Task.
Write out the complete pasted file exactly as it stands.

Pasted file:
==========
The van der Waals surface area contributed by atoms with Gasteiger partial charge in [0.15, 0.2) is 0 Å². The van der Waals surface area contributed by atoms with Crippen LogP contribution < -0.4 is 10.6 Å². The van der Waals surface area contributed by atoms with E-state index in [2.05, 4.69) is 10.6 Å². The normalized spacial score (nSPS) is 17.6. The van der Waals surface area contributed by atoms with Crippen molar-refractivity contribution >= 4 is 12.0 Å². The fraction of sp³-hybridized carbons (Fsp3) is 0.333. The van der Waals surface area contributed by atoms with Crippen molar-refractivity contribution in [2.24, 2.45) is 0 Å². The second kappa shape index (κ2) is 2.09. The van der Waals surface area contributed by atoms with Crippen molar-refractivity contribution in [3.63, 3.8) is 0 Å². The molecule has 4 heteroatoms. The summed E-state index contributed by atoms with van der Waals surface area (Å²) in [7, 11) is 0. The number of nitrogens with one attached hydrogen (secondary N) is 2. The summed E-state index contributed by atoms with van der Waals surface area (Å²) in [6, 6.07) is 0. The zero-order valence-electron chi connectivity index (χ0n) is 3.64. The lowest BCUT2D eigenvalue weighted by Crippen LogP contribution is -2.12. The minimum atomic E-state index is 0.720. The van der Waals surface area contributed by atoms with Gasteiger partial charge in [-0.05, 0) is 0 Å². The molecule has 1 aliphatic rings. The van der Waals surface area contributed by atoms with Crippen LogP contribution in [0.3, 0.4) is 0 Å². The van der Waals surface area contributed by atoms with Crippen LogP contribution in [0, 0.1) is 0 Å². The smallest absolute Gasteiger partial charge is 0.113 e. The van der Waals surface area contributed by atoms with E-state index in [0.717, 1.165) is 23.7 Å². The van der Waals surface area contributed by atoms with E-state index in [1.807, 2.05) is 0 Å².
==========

The van der Waals surface area contributed by atoms with Gasteiger partial charge in [0.15, 0.2) is 0 Å². The van der Waals surface area contributed by atoms with Crippen LogP contribution < -0.4 is 10.6 Å². The van der Waals surface area contributed by atoms with E-state index in [2.05, 4.69) is 10.6 Å². The normalized spacial score (nSPS) is 17.6. The van der Waals surface area contributed by atoms with Crippen molar-refractivity contribution >= 4 is 12.0 Å². The fraction of sp³-hybridized carbons (Fsp3) is 0.333. The van der Waals surface area contributed by atoms with Crippen molar-refractivity contribution in [2.24, 2.45) is 0 Å². The second kappa shape index (κ2) is 2.09. The van der Waals surface area contributed by atoms with Crippen molar-refractivity contribution in [3.63, 3.8) is 0 Å². The molecule has 4 heteroatoms. The summed E-state index contributed by atoms with van der Waals surface area (Å²) in [7, 11) is 0. The number of nitrogens with one attached hydrogen (secondary N) is 2. The summed E-state index contributed by atoms with van der Waals surface area (Å²) in [6, 6.07) is 0. The zero-order valence-electron chi connectivity index (χ0n) is 3.64. The lowest BCUT2D eigenvalue weighted by Crippen LogP contribution is -2.12. The minimum atomic E-state index is 0.720. The van der Waals surface area contributed by atoms with Gasteiger partial charge in [-0.05, 0) is 0 Å². The molecule has 1 aliphatic rings. The van der Waals surface area contributed by atoms with Crippen LogP contribution in [0.3, 0.4) is 0 Å². The van der Waals surface area contributed by atoms with Crippen LogP contribution in [0, 0.1) is 0 Å². The smallest absolute Gasteiger partial charge is 0.113 e. The van der Waals surface area contributed by atoms with E-state index in [0.717, 1.165) is 23.7 Å². The van der Waals surface area contributed by atoms with E-state index in [1.807, 2.05) is 0 Å².